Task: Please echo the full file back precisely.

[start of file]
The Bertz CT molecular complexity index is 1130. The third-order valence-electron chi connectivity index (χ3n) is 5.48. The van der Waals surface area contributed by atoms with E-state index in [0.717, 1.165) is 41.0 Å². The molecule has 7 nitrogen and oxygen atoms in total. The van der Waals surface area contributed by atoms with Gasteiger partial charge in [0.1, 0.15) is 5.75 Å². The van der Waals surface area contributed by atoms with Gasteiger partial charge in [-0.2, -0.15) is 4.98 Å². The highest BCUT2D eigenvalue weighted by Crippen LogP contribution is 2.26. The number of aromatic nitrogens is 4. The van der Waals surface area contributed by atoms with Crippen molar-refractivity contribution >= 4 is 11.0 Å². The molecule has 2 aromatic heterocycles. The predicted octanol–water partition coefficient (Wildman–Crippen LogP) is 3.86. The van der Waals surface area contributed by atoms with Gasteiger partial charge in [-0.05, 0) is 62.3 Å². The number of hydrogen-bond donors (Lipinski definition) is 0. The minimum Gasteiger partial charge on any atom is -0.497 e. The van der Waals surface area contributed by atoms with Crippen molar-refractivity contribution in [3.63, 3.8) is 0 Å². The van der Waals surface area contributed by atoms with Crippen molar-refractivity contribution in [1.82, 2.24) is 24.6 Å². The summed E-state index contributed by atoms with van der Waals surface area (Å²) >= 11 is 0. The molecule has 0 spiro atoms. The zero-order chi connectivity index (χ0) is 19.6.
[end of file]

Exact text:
The Bertz CT molecular complexity index is 1130. The third-order valence-electron chi connectivity index (χ3n) is 5.48. The van der Waals surface area contributed by atoms with E-state index in [0.717, 1.165) is 41.0 Å². The molecule has 7 nitrogen and oxygen atoms in total. The van der Waals surface area contributed by atoms with Gasteiger partial charge in [0.1, 0.15) is 5.75 Å². The van der Waals surface area contributed by atoms with Gasteiger partial charge in [-0.2, -0.15) is 4.98 Å². The highest BCUT2D eigenvalue weighted by Crippen LogP contribution is 2.26. The number of aromatic nitrogens is 4. The van der Waals surface area contributed by atoms with Crippen molar-refractivity contribution >= 4 is 11.0 Å². The molecule has 2 aromatic heterocycles. The predicted octanol–water partition coefficient (Wildman–Crippen LogP) is 3.86. The van der Waals surface area contributed by atoms with Gasteiger partial charge in [-0.05, 0) is 62.3 Å². The number of hydrogen-bond donors (Lipinski definition) is 0. The minimum Gasteiger partial charge on any atom is -0.497 e. The van der Waals surface area contributed by atoms with Crippen molar-refractivity contribution in [3.63, 3.8) is 0 Å². The van der Waals surface area contributed by atoms with Crippen molar-refractivity contribution in [1.82, 2.24) is 24.6 Å². The summed E-state index contributed by atoms with van der Waals surface area (Å²) >= 11 is 0. The molecule has 0 spiro atoms. The zero-order chi connectivity index (χ0) is 19.6.